We were among the lucky ones chosen to present at the 2016 We Robot Conference and for both of us, it was one of the best conferences we have ever attended. We Robot 2016 took place at the University of Miami and was hosted mainly by Professor Michael Froomkin. From the organization to the speakers: everything was amazing! We won’t address every topic discussed at the conference but we will give you a taste of the topics and point you to some interesting readings in this area. Interested parties should also check out the We Robot website and consider applying for next year’s edition, taking place on March 31 & April 1 at Yale University.
What is a robot?
As a primary theme of We Robot 2016, there were some discussions about what a robot is and how robotics is different from other technologies. Probably the safest and broadest definition to date is that a robot is a machine designed by humans that combines different technologies, such as sensors, cameras, hardware, and that is coupled with artificial intelligence (AI) and machine-learning software. Different features make a robot distinct from other IoT-technologies including: AI, the robot’s ability to learn and make decisions, their versatility (i.e. the fact that a robot can act), and interactivity. Interactivity means that the robot interacts first with its physical environment and then with humans. Indeed, robots have an interface for humans to connect with and can share a kind of mental relationship with humans, creating a special bond between the machine and the human.
Now, why does the question “What is a robot” matter? It matters because the definition leads to qualifications… and qualifications are important from a legal perspective, such as the question of liability discussed below.
Who is responsible for a robot’s actions?
Of course, the question of who is liable when robots cause damage came up during the conference. Imagine a scenario where a robot learns from its user how to do something illegal. Should the robot’s manufacturer be liable or does the user bear some kind of liability?
A recent example shows how bots on Twitter can be influenced by humans towards the illegal and the immoral. Microsoft’s now infamous chatbot “Tay” was taken down 24 hours after being released because, taught by Internet trolls, “Tay” quickly began spouting extreme views and inflammatory hate speech. As WIRED nicely headlined, “It’s Your Fault Microsoft’s Teen AI Turned Into Such a Jerk” because “Tay” was trained to mimic how teenagers talk based on online data. Stefan Kulk has also recently reported this story right here on The iii.
Going beyond “Tay”, we can reflect on how robots which live closely with individuals are likely to mimic them and learn from them. Thus, the robots’ actions will mimic their users’ actions more than what they had been originally programmed to do. For such cases, legal scholars at We Robot 2016 pointed to the deficits of strict liability regimes.
Nooo, my robot saw me naked! How can I make my robot respect my privacy?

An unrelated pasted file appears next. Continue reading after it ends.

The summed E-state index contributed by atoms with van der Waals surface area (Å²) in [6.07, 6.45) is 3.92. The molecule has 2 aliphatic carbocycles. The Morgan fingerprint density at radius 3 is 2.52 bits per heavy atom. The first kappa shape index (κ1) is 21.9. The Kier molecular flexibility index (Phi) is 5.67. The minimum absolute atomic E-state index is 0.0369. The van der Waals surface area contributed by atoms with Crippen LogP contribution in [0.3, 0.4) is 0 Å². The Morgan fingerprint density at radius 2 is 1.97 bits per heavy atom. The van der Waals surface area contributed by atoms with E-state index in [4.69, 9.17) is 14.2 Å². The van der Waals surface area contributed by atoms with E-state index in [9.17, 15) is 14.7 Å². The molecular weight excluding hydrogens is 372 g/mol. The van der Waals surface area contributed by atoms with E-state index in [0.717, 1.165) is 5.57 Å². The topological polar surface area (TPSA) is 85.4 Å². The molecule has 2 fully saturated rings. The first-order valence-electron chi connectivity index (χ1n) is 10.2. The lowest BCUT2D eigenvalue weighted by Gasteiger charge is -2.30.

Another important topic of discussion during We Robot 2016 was privacy and how robots might change the ways we think about privacy.
In contrast to other technologies, robots have the potential to be more intrusive. They can enter rooms at will (bathroom, bedroom, etc.) and record what they “see”. People might forget that their little “eyes” are actually cameras filming their environment and storing the captured data. Not only the mobility of robots but also the bonds between humans and robots might impact how we think about privacy and sharing of private information in the future.
How should we address such issues? How can we educate individuals about how to share information with robots? Is there even a need to worry about privacy and take actions in this respect? Solutions in this field are still missing. One idea is to create a new profession that is trained to deal with such questions. In a previous contribution, we have called for robo-code ethicists to bring this topic on the agenda and negotiate between the engineers’ and regulators’ rationality and think about privacy protection at an early stage in the creation and adoption of robots.
Why are all robots white? #ethics #racism?
During We Robot 2016, the participants experienced both the bright and dark sides of robots. They saw that “good” robots protect the environment by monitoring and mapping out the submarine world. However, they were also confronted with the frightening vision of Robocop.
Peter Asaro’s fascinating paper, which draws on the context of #blacklivesmatter, outlined how robots – as well as other technologies, such as face detection software – cannot be neutral and are necessarily biased. It is thus not a good idea to design a police robot (Robocop) in order to solve the problems with, for instance, police violence against ethnic minorities in the US. There are many indicators that Robocop would be a bad rather than a good cop. Firstly, technological hurdles exist. For example, it is currently impossible for a robot to interpret the subtleties of human behavior well enough to be a good police(wo)man). Secondly, ethical dilemmas emerge. To prevent robots from harming people, a robot might be refused the right of self-defense – a decision limiting the robot’s potential as a sanctioning force. Lastly, social issues, such as the question of accountability, would need to be answered.
Beyond these, many other topics were discussed, including whether robots have the right to freedom of expression! If you are interested, please read the papers published on the We Robot 2016 website or the new book on Robot Law!
*Robots, robots everywhere! Is actually a title of a children’s book with quite a good rating. Check that out too!